From Bicheno to St. Helens it’s an hour drive, through rugged coastline, hidden bays and beaches, a pristine landscape. St. Helens is a picturesque fishing port with an excellent visitor centre packed with iconic relics from fishing to the timber and mining region. From St. Helens you can take a detour to the Bay of Fires to see the most photogenic beach in Tasmania. I didn’t go to the Bay of Fires, ha! I had seen it years ago, so I preferred to continue my road trip through the hills to reach my next destination: Derby.
The surprise about the little village, Derby, is that it’s a hotspot for mountain bikers in Tasmania. With several professional trails, Derby attracts mountain bikers from all over Australia for a fabulous MTB experience. It’s a tiny village with quirky fun places like this cafe.
This driving itinerary through the forest isn’t a difficult one but some stretches of the route have many twists and bends that go gently uphill, so you have to feel comfortable with this.
Scottsdale is the following stop, a township in the north-east region of Tasmania and the largest town between Launceston and the east coast Tasmania. I loved the Scottsdale Visitor Centre, located in a heritage building, with lovely decorations from the past. Grab all the free maps about the region here!
The Bridstowe Lavender Farm
I was not aware that the Bridstowe Lavender Farm was just a short detour from the highway, so it was the right timing for me to get there just before for the last lavender farm tour started. There is a shop with heaps of fabulous lavender products and gifts, but the best part of the trip is walking through the lavender fields and taking photos. A truly sensory experience, really worth it that I can recommend.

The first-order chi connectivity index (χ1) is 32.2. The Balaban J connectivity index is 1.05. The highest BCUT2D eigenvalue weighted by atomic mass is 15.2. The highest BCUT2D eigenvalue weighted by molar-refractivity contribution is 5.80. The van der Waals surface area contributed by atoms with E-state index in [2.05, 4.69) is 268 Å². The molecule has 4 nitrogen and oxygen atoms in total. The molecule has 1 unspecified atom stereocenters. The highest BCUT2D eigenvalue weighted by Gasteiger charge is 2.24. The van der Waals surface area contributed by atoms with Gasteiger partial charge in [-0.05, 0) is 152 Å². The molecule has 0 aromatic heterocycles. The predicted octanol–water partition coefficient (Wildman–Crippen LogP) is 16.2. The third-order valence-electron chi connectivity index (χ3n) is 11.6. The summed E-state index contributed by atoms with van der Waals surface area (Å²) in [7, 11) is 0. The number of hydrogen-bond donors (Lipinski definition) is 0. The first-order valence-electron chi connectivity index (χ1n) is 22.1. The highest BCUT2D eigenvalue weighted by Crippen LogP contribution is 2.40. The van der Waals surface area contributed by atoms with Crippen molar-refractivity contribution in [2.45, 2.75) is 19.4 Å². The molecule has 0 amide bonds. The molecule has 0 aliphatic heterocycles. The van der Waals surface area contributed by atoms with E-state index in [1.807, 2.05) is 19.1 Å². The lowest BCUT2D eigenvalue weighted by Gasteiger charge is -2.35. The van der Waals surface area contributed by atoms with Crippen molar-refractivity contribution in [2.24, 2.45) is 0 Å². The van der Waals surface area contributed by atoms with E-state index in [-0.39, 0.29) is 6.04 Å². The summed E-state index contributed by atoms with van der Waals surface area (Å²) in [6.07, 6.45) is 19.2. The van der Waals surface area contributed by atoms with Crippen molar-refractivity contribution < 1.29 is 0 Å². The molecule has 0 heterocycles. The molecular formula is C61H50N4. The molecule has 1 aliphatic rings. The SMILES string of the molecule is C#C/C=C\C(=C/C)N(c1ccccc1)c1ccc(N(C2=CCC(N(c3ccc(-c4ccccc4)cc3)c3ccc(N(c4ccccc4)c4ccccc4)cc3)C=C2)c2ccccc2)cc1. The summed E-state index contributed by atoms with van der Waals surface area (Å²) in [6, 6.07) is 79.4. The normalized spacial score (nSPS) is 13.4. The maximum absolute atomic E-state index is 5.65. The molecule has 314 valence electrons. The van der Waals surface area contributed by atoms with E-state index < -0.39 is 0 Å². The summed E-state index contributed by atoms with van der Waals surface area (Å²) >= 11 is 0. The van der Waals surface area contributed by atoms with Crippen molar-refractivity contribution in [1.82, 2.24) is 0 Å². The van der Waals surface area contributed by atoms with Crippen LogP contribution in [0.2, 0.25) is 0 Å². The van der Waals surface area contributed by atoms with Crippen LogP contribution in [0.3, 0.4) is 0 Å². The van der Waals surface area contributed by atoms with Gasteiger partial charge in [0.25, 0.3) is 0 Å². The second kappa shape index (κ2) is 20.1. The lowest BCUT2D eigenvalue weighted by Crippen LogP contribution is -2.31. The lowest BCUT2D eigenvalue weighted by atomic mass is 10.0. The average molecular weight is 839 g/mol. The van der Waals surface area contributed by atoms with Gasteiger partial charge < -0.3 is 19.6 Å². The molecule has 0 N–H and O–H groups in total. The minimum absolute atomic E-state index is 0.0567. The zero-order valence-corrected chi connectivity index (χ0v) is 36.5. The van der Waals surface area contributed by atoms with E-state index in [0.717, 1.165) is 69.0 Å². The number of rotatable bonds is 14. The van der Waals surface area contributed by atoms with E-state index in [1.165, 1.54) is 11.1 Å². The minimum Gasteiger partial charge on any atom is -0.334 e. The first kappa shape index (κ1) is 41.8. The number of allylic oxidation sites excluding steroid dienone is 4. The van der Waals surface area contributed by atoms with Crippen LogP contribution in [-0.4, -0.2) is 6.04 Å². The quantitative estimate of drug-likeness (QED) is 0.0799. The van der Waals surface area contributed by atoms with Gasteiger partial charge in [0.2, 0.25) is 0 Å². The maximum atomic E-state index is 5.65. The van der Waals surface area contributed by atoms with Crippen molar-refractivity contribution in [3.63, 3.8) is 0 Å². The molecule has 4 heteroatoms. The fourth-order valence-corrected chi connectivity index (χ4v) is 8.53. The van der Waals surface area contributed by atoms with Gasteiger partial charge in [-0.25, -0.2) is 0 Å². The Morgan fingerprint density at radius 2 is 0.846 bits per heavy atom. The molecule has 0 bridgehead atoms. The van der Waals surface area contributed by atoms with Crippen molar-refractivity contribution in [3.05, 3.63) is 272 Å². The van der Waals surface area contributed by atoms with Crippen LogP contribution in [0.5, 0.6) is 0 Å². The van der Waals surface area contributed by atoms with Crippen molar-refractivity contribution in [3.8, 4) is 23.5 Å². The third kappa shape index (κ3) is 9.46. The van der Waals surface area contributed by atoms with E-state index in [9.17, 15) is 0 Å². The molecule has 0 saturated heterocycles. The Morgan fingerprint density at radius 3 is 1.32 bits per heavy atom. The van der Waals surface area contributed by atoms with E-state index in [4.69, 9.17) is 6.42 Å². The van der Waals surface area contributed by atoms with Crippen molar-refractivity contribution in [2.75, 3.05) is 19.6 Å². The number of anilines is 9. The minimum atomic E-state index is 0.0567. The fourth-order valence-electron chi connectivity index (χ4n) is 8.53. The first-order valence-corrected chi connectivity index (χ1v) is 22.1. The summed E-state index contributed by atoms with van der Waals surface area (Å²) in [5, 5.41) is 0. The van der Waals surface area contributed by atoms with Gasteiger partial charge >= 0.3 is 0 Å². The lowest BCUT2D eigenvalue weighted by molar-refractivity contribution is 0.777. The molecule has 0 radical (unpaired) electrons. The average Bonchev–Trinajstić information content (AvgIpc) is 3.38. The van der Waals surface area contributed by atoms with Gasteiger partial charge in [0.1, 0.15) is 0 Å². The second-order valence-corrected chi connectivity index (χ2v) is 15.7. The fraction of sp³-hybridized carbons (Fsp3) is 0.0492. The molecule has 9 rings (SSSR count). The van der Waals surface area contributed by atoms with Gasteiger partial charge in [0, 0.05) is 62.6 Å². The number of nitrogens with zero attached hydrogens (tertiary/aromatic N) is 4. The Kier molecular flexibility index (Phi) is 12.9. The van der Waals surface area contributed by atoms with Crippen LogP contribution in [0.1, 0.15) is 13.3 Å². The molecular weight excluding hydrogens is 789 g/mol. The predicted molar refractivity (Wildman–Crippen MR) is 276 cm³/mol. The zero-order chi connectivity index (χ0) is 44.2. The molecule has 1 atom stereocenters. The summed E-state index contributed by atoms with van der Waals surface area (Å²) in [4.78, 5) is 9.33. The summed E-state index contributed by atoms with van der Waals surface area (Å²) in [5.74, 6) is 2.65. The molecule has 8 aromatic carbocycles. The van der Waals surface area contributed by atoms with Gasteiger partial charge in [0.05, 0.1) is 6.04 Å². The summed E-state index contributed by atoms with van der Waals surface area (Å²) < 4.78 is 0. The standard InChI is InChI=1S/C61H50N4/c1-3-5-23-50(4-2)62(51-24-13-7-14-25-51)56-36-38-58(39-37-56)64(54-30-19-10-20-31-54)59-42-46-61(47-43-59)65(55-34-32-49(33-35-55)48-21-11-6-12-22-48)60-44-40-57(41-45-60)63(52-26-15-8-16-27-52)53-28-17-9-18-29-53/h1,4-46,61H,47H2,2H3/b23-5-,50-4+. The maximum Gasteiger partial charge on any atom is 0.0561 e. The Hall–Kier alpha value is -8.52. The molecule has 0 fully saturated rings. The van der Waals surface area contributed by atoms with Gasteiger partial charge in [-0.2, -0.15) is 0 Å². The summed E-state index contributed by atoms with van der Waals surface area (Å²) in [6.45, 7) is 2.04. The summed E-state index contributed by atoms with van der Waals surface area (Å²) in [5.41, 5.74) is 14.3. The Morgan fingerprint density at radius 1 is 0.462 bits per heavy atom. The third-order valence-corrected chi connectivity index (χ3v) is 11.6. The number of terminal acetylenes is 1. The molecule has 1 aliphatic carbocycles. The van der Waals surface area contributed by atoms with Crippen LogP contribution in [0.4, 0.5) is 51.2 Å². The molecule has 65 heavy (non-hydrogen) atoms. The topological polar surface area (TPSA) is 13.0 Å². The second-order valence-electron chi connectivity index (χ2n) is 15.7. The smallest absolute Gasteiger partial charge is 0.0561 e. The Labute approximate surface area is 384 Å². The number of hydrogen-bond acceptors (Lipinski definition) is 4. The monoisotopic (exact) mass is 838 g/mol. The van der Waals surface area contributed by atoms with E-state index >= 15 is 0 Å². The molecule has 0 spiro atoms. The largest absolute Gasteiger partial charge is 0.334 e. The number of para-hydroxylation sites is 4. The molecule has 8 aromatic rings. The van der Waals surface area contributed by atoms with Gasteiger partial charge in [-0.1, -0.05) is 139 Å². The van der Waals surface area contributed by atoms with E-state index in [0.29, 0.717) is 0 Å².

Launceston – The Cataract Gorge Walk
Launceston is the second biggest town in Tasmania and a lovely village with heaps of cafes, parks, hills and a beautiful gorge that is the highlight for people visiting Launceston. The Cataract Gorge offers various trails with different level of difficulty. I walked up the Sentinel Trail, and the Duck Reach out to the second suspension bridge. It is the second part of the track and the most scenic one. A 1.5-hour return walk, really worth it and one of the best short walks in Tasmania.
Tasmania Eastcoast Drive – Conclusion
This road trip in Tasmania has been incredible, it went beyond my expectations, and it was one of the most scenic drives I have had in many years of travels in Australia. It boasts beautiful, varied landscapes and exciting surprises. An overall fantastic experience that I can recommend to anyone visiting Tasmania solo, with a partner or a travel companion.